Deosri is an example where the Voluntary and Humanitarian sector is also at its wits end. How does one help such impoverished and helpless communities? Agencies which ask about the Scheduled Tribes’ rights to stay in the forest in line with their occupation of the forest lands before the 13th December 2005 are publically ridiculed by the forest department for being anti-forest. To give free doles to the people could be done and was done until a few years after the clashes, but soon the relief dried up. Even the Government reduced its relief to only ten days worth of rice for the members who were registered in 1996 – there was no rice for those born after the clashes!

What the Internally Displaced People really need is assured livelihoods to satiate their hunger. But how do Voluntary Agencies surviving on projects create livelihoods for those who may be shifted out anytime! The meagre chances that they used to have of getting decent daily wages were across the Indo-Bhutan border some kilometres away, but the military operations in Bhutan that destroyed the ULFA and NDFB camps, also started strict travel restrictions across the border and destroyed the chances of any economic revival. Very soon what we could see was women shifting to prostitution and health and nutritional effects on the children.

Attitudes of Government Officials

As it is we have a history of having people turning arrogant and insensitive once they occupy government positions. This gets compounded when societies go through ethnic movements that try to address socio-economic problems. While ethnic movements may bring back a balance of power to a community, what they also tend to do is to steep an entire generation in parochialism. Members of the same generation go on to occupy posts in the government and the effects of these attitudes can be seen in their work.

Some years ago, when I was accompanying a senior functionary to plead with one of the highest State Officials for help for the Internally Displaced, I heard him tell the functionary I was accompanying in a conspiratorial tone, “At least this (name withheld) community is likely to get pleased only with ten thousand rupees, but look at the other one – they have the cheek of asking fifty thousand per household! They must be dreaming.” A quick calculation told me that the total cost in Lower Assam at the latter rate would not have cost more than 25 crore rupees – totally justifiable for the permanent rehabilitation of five thousand households and not much more than what the Government spent in one year to facelift a few circuit houses with marble floors and better amenities! This exemplifies the insensitivity of people at the highest level of the Government!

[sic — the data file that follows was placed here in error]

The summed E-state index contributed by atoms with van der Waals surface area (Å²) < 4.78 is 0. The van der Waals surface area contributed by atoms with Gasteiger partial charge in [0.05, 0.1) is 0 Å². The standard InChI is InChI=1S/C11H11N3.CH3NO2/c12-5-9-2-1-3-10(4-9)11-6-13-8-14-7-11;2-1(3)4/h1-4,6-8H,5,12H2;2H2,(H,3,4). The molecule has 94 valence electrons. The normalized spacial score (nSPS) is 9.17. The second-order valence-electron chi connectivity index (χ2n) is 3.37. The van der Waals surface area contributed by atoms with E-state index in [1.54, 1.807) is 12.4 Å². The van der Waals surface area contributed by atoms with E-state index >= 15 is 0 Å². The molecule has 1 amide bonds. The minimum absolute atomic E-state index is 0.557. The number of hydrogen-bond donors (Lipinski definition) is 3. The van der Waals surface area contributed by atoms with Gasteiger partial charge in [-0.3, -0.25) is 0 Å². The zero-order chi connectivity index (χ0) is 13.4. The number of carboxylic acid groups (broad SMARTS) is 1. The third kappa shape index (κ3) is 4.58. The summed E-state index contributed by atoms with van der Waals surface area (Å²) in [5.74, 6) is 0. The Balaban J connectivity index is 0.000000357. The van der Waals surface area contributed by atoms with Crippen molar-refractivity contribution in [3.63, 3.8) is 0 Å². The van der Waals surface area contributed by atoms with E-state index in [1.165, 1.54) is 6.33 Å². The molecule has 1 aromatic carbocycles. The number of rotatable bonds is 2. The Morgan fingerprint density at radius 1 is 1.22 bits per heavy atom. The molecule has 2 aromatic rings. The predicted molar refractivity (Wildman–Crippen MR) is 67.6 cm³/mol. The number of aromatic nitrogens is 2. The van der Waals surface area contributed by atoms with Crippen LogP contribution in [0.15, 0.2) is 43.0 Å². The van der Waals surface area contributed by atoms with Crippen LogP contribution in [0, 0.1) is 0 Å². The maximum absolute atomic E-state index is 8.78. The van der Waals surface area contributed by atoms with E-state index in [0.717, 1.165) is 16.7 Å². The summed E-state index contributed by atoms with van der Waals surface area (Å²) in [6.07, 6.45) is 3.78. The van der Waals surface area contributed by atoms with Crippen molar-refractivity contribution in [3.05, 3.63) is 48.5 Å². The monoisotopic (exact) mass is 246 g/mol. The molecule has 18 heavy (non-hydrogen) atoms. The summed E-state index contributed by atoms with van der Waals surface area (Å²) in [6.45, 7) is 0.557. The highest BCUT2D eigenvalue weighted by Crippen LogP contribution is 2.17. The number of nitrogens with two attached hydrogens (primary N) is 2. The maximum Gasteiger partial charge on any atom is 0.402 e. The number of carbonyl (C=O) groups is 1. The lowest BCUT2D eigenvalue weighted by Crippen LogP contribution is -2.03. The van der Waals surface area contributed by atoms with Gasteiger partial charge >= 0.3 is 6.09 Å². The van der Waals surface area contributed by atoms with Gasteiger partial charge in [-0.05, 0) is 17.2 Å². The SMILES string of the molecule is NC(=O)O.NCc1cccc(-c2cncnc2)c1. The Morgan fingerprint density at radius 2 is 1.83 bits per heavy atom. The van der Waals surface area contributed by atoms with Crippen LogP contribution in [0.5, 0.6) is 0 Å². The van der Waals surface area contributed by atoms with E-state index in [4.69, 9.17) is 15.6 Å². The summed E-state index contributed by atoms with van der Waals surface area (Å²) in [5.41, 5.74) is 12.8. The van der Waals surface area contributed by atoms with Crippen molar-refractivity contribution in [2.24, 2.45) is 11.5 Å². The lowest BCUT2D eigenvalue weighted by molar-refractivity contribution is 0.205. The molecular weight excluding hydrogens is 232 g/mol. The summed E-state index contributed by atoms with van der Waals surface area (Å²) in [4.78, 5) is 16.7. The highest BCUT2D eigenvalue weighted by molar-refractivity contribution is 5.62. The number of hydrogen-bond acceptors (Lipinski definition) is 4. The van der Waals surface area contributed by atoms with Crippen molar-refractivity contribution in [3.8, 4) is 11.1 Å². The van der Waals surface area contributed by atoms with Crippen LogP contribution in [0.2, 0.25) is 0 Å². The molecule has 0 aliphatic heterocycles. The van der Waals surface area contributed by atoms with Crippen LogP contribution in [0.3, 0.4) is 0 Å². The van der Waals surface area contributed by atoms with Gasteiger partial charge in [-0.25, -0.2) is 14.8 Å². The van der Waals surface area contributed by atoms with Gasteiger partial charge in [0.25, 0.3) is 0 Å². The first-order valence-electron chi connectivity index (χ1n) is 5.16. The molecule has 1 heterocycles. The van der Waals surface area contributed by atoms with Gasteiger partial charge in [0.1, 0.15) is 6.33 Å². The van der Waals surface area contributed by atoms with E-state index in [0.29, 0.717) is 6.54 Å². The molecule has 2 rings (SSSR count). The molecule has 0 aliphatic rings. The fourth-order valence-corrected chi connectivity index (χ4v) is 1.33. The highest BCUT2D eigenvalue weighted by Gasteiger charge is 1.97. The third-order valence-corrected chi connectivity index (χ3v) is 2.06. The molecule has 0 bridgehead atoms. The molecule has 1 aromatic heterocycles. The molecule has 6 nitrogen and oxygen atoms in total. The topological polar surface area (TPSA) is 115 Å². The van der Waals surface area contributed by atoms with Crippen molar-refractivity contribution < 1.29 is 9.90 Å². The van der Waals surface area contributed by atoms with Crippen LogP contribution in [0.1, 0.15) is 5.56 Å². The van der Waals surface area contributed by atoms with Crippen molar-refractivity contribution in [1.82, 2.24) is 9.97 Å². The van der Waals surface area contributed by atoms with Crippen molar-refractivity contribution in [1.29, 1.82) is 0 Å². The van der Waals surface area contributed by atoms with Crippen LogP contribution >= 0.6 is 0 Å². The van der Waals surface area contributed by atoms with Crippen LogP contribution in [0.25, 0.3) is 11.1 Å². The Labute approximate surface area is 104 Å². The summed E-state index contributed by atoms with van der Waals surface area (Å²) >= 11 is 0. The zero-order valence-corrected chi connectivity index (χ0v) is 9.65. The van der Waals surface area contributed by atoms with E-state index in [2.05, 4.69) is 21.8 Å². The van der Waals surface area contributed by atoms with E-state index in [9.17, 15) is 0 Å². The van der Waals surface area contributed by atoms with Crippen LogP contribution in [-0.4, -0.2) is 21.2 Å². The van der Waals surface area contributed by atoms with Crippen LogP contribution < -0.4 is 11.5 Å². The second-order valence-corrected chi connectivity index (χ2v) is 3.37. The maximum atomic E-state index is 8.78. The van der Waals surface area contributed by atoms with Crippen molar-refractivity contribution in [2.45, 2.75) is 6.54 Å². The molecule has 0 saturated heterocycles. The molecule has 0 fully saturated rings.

In another case, when the Chairperson and her team from the National Commission for the Protection of Child Rights visited the Deosri area, she was shocked to see an open hut functioning as an Education Guarantee Centre for 200 children being taught by an Education volunteer at 1500 rupees a month. She then saw a group of children some distance away and found that none of them went to school. Further conversation with the accompanying District Deputy Commissioner went like this:

                NCPCR: “DC Saab, why don’t you start some schools for this camp?”

                DC: ‘Madam, this is no longer a camp; these are encroachers on forest land.’

                “Still they are children who need education. Why don’t you do that?”

                ‘I know this community. Even if you give them schools, they will never go.’

                “DC Saab, you put the schools, these NGO people will get the children  to the school.”

                ‘Do the NGO people have magic wands to do what the government cannot do?’

And then, a few hours later, when she learnt that abject poverty and hunger of their family was pushing some women into prostitution, the DC was at his best attitude once again, ’Madam, don’t believe this. It is not the poverty. You do not know this community as much as I do. Women of this community go for the pleasure of sex. Which other woman will leave her children and go for prostitution!’ The NCPCR Chairperson retorted in disgust,” Only a man can say that!” and then wondered aloud, “How do you get to work in such an area where even DCs can say this?”